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Occupy Chicago Mon Jan 23 2012
By Joe Macaré
January has been something of a resurgent month for Occupy Chicago, with a new indoor space secured just in time for a late-arriving winter, and the beginning of preparations for the "Chicago Spring," a mass rally and day of action scheduled for April 7.
But the last month has also seen something of a shift in focus, with a great deal of energy being spent protesting the 2012 National Defense Authorization Act (NDAA), Stop Online Piracy Act (SOPA), and Mayor Rahm Emanuel's protest and parade ordinance. This hasn't just been in evidence just at protests and actions specifically organized around these issues: When Occupy Chicago made a conscious effort to get people back out to LaSalle and Jackson for a "Return to HQ" on Jan. 13, two of the first people there were young women handing out fliers about SOPA.
In some ways this is simply the result of timing and circumstance: President Obama signed the NDAA to mark the New Year, and the past week saw both the culmination of protests around SOPA (and its Senate equivalent, the acronym-within-an-acronym PROTECT IP Act, aka PIPA) and the passage of Emanuel's ordinance by the subservient City Council.
And much like the focus on police brutality and repression that emerged in New York, Oakland and many other cities, Occupy Chicago's preoccupation with issues of how the state deals with protest and dissent is itself a reaction to the state's reaction to Occupy. It's very easy to forget -- because police violence has been such a common occurrence elsewhere, and because commentators keep overplaying the CPD's restraint -- that arresting 300 people for sitting in a public park past curfew is not actually a proportionate reaction nor one in keeping with the spirit of the First Amendment.
"We've seen a huge reaction from state and local governments which has been violent and repressive," says Aaron Cynic, a contributor to Chicagoist who has been covering Occupy Chicago closely since it began in September. "That kind of reaction will make anyone conscious of larger issues concerning free speech and civil liberties."
However, this focus also reflects the interests and priorities of those involved. According to Cynic, Occupy Chicago "recognizes the correlation between legislation of this nature as far as it limits free speech and corporate control of government." He explains:
"The same politicians in the back pockets of Wall Street lobbyists are the same politicians who would support the dangerous provisions of NDAA. As far as SOPA and PIPA are concerned, since organizations like the Recording Industry Association of America and Motion Picture Association of America are the chief backers of said bills, connection between corporate control and free speech is pretty obvious."
When I asked Occupy Chicago activist Brit Schulte if there's a danger of distraction from the core message about corporate control of government, she was emphatic: "Absolutely not." For Schulte, who was on the frontlines of protests at City Hall during the Council vote on Wednesday, January 18, "The fight for censorship-free Internet access, free speech and protest are intrinsically linked and at the core of the Occupy Movement."
"This is the fight against the 1 percent's version of democracy," she told me. "We are struggling for people power. In order to win this fight we have to show solidarity in struggles where civil rights and liberties are under avid attack."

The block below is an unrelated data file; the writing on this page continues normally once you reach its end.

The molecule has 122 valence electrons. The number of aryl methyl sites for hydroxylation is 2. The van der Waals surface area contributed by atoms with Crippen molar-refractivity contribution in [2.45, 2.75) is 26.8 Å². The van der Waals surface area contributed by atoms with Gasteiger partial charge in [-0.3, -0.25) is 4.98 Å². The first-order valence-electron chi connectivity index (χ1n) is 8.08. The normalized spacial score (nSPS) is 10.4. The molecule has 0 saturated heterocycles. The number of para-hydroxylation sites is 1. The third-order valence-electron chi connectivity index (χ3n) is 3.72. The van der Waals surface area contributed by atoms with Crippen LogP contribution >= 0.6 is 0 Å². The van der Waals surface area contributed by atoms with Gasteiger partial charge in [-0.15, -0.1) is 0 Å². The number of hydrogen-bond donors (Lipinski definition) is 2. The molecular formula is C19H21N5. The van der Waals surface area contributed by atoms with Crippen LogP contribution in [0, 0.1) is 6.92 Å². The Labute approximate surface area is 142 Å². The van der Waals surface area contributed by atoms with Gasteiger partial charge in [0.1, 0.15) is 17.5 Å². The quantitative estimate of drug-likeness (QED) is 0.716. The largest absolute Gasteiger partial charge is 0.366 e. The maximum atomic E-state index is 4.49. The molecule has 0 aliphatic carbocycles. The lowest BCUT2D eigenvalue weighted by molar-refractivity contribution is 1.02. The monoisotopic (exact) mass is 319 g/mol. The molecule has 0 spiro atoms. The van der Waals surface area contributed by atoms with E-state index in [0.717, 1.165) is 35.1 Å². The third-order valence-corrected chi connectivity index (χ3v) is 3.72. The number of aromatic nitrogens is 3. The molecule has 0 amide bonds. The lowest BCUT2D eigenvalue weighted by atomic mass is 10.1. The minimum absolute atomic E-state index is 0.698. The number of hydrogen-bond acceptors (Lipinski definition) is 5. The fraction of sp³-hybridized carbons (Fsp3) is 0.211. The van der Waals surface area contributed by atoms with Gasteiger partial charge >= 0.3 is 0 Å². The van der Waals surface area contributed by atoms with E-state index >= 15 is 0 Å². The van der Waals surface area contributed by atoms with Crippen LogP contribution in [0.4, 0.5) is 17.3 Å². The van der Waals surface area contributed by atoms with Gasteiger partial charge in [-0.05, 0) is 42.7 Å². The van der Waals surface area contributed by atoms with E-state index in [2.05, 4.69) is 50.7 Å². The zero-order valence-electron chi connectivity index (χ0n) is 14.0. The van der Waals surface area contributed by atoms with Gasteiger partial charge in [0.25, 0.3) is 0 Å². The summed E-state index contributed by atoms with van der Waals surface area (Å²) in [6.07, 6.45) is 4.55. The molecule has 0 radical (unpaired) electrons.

I'm reminded of something The Nation's John Nichols has said about media reform: That it should be every activists' second issue. The point being, corporate dominance of the media can prevent every activist's primary issue from being heard.
The same is true of police brutality, and the same is true of legislation that infringes upon civil liberties and freedom of speech. That's why representatives from so many different activists groups were at the press conferences that took place on Tuesday and Wednesday mornings, announcing their opposition to Emanuel's proposals even as we were all being reassured they had been revised and no longer posed any threat to the First Amendment. Even anti-abortion activists spoke up during the Committee Hearing on Tuesday, voicing their concern that their ability to protest would also be impeded.
Defenders of the ordinance have already to begun attempts to discredit anyone still unhappy with the final version. "The ordinance itself is not as extreme as many, with their own agendas, have made it seem," says Alderman Joe Moreno. Move along, nothing to see here. It's just radical professional troublemakers like Andy Thayer and Joe Iosbaker who are still complaining, right? Nothing that need trouble everyday, mainstream Chicagoans.
But as Adam Ballard of ADAPT pointed out on Tuesday, when he described the disability rights advocacy group as "the organization that brought you lifts on CTA buses" and the Americans with Disabilities Act, these victories were only accomplished in part through the use of direct action.
Hopefully Chicagoans will remember that what is everyday, mainstream and taken for granted now usually starts out as a radical proposal, and that protest, including non-violent civil disobedience, is an essential part of the process by which the latter becomes the former.
Joe Macaré is a writer and development and communications professional, originally hailing from the UK and now residing in Chicago. He is a contributor to the Occupied Chicago Tribune and has also written for TruthOut, In These Times and Global Comment. He has appeared on WBEZ radio and Chicago Newsroom to discuss the Occupy Chicago movement.